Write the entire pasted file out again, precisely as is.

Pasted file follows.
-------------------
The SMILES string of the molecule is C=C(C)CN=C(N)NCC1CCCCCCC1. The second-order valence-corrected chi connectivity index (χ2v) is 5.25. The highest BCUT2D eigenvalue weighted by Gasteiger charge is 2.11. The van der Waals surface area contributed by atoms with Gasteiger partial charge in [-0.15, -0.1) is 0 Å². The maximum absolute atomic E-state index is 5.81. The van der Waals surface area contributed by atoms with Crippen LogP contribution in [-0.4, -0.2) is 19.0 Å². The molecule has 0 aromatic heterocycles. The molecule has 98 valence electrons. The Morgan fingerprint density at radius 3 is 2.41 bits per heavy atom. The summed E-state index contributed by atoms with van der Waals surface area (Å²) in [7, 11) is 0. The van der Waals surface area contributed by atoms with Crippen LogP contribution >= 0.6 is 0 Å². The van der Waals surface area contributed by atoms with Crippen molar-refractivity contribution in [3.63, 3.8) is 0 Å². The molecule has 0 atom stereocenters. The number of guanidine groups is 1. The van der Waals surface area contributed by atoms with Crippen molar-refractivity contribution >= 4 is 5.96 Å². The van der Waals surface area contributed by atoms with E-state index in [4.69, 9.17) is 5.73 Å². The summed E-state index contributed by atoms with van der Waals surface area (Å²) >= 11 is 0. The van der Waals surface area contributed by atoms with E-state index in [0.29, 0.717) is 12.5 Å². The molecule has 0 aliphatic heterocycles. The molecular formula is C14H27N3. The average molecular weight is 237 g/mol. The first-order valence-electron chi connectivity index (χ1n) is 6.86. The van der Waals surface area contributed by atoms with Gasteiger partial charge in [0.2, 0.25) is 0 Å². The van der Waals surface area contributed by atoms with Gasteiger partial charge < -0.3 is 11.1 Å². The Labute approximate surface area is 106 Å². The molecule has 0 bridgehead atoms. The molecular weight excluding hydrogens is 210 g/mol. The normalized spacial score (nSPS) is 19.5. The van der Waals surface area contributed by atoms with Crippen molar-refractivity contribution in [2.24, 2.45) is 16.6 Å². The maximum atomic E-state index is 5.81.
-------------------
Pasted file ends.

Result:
The SMILES string of the molecule is C=C(C)CN=C(N)NCC1CCCCCCC1. The second-order valence-corrected chi connectivity index (χ2v) is 5.25. The highest BCUT2D eigenvalue weighted by Gasteiger charge is 2.11. The van der Waals surface area contributed by atoms with Gasteiger partial charge in [-0.15, -0.1) is 0 Å². The maximum absolute atomic E-state index is 5.81. The van der Waals surface area contributed by atoms with Crippen LogP contribution in [-0.4, -0.2) is 19.0 Å². The molecule has 0 aromatic heterocycles. The molecule has 98 valence electrons. The Morgan fingerprint density at radius 3 is 2.41 bits per heavy atom. The summed E-state index contributed by atoms with van der Waals surface area (Å²) in [7, 11) is 0. The van der Waals surface area contributed by atoms with Crippen LogP contribution >= 0.6 is 0 Å². The van der Waals surface area contributed by atoms with Crippen molar-refractivity contribution in [3.63, 3.8) is 0 Å². The molecule has 0 atom stereocenters. The number of guanidine groups is 1. The van der Waals surface area contributed by atoms with Crippen molar-refractivity contribution >= 4 is 5.96 Å². The van der Waals surface area contributed by atoms with E-state index in [4.69, 9.17) is 5.73 Å². The summed E-state index contributed by atoms with van der Waals surface area (Å²) >= 11 is 0. The van der Waals surface area contributed by atoms with E-state index in [0.29, 0.717) is 12.5 Å². The molecule has 0 aliphatic heterocycles. The molecular formula is C14H27N3. The average molecular weight is 237 g/mol. The first-order valence-electron chi connectivity index (χ1n) is 6.86. The van der Waals surface area contributed by atoms with Gasteiger partial charge in [0.2, 0.25) is 0 Å². The van der Waals surface area contributed by atoms with Gasteiger partial charge < -0.3 is 11.1 Å². The Labute approximate surface area is 106 Å². The molecule has 0 bridgehead atoms. The molecular weight excluding hydrogens is 210 g/mol. The normalized spacial score (nSPS) is 19.5. The van der Waals surface area contributed by atoms with Crippen molar-refractivity contribution in [2.24, 2.45) is 16.6 Å². The maximum atomic E-state index is 5.81.